Overcoming Data Stewardship Challenges in Complex and Big Data Environments: Six Mission-Critical Tasks
Let me guess, 1) your organization’s stakeholders, customers and/or partners are not getting what they need on time or in the form they need it, or 2) you and/or your partners spend too much time continually fixing and manually preparing reports and data, or 3) your organization is in the process of implementing data stewardship or a more formal data governance program to get your "house" (data) in order. If you’re not in group 3, you should be. If you are in group 3, have you considered how to manage your data--your information assets—effectively no matter how complex the environment--big or small? There are six mission-critical functions highlighted in a recent white paper from Information Builders, "Data Stewardship in Complex and Big Data Environments," that you should review to make your approach as future proof as possible.
The paper examines data stewardship and the value and role technology plays in automating its interoperable aspects that enable companies and agencies to become data-driven organizations. It reviews six functions that data management technologies should perform “in an integrated fashion to promote data integrity, collaboration, workflow management and accountability among participants:"
- Data Integration
- Data Profiling
- Data Quality
- Remediation for Exceptions
- Document Access
It is imperative that an organization’s data management technologies not only support all of these functions, but that all of these functions interoperate with each other and facilitate collaboration among subject matter experts (SME) and data contributors. "Remediation for Exceptions" and "Collaboration/Interoperability" are two functions that facilitate the interoperability among stakeholders to improve operations.
For example, as data comes into the enterprise from a partner, customer or social network, a fully integrated and interoperable data management solution should be able to enrich and transform that data with information from other systems and sources (e.g., master data for Voice of Customer, inventory management system, etc.), cleanse it automatically based on rules or notify contributors or SMEs for manual remediation and then send it for further processing or storage for corporate reporting and analysis. One of the key points here is that data management technologies must support manual remediation and collaborative workflows when data falls outside of automated cleansing rules as part of the integration process.
The paper walks through the operational challenges a retail organization faces and illustrates how these six functions can be used as part of any organization’s "...corporate data governance practice to help drive measurable improvements in sales and operations." Some of the challenges the paper notes span store operations having POS data inconsistencies and lack of quality checks, marketing operations having to work with duplicate, inconsistent, inaccurate and missing customer loyalty data, corporate reporting and analytic teams having to constantly reconcile reports at the store, regional and national level due to inconsistencies between systems, stock keeping units, supplier product codes, areal overlap, and duplicate customer information.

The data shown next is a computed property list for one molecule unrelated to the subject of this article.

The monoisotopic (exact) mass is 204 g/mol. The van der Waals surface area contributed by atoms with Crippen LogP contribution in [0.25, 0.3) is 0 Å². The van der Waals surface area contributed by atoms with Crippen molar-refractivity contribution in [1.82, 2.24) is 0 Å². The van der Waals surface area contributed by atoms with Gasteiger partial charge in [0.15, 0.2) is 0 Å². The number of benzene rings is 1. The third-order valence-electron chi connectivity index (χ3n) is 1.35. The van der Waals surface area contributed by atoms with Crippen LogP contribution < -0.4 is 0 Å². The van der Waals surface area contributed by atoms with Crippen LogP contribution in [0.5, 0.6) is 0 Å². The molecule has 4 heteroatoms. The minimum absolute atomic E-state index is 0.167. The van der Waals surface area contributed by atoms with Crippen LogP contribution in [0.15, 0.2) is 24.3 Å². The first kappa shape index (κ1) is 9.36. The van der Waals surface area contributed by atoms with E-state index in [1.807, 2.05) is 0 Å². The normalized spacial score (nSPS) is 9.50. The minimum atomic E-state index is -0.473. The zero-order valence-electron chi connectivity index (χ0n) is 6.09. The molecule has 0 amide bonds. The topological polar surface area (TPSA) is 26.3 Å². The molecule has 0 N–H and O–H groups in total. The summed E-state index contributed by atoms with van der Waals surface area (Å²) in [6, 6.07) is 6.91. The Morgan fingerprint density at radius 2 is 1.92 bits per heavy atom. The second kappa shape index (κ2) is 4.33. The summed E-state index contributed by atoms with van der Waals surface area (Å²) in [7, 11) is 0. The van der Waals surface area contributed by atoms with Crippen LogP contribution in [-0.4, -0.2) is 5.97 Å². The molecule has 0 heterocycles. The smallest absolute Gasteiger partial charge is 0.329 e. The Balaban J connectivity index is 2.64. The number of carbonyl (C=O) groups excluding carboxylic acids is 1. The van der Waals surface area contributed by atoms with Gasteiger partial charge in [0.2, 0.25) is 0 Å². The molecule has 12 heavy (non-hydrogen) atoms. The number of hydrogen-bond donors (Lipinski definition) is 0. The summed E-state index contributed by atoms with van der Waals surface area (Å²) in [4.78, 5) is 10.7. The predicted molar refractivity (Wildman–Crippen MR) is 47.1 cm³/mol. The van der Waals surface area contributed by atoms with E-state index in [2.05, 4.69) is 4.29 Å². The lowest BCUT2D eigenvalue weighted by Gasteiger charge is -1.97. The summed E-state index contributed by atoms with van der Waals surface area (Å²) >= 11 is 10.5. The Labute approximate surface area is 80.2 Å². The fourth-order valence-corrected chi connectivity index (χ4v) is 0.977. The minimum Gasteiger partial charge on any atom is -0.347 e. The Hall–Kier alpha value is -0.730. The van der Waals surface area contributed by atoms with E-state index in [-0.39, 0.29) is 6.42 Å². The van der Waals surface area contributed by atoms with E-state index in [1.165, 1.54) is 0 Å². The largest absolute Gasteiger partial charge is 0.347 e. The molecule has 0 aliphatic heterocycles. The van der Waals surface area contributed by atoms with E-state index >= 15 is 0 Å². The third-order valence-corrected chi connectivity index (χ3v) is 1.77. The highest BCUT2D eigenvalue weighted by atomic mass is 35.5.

A collaboration-based improvement noted in the paper includes formulating a data stewardship program between in-store merchandising teams, in-store sales associate teams, corporate reporting teams, sales administration reporting teams, marketing campaign team and customer service representatives. "The collaborative tools enabled the company to proactively catch and fix data problems up front, identify opportunities and risk, address and correct lingering inconsistencies, and share and fix common problems that impact multiple business operations."
Data quality as part of the integration process "...allowed the organization to validate customer data in real time, as a transaction is entered at the store. It was also used to cleanse product data by cross-referencing, validating, and standardizing product information in both batch and real-time environments. This standardized data between inventory systems and significantly raised the level of consistency and accuracy of the information for downstream business use."
Integrating manual remediation into the integration process helped the retail organization to, "...identify unique data problems at every step in the data lifecycle, enter the issue into an interactive workflow, and have the appropriate work group address the problem for resolution."
I strongly recommend you read the paper for more in depth analysis of how these six functions can help overcome data stewardship challenges in complex and big data environment.
Does your organization use these six functions to support your data stewardship program? Sound off below.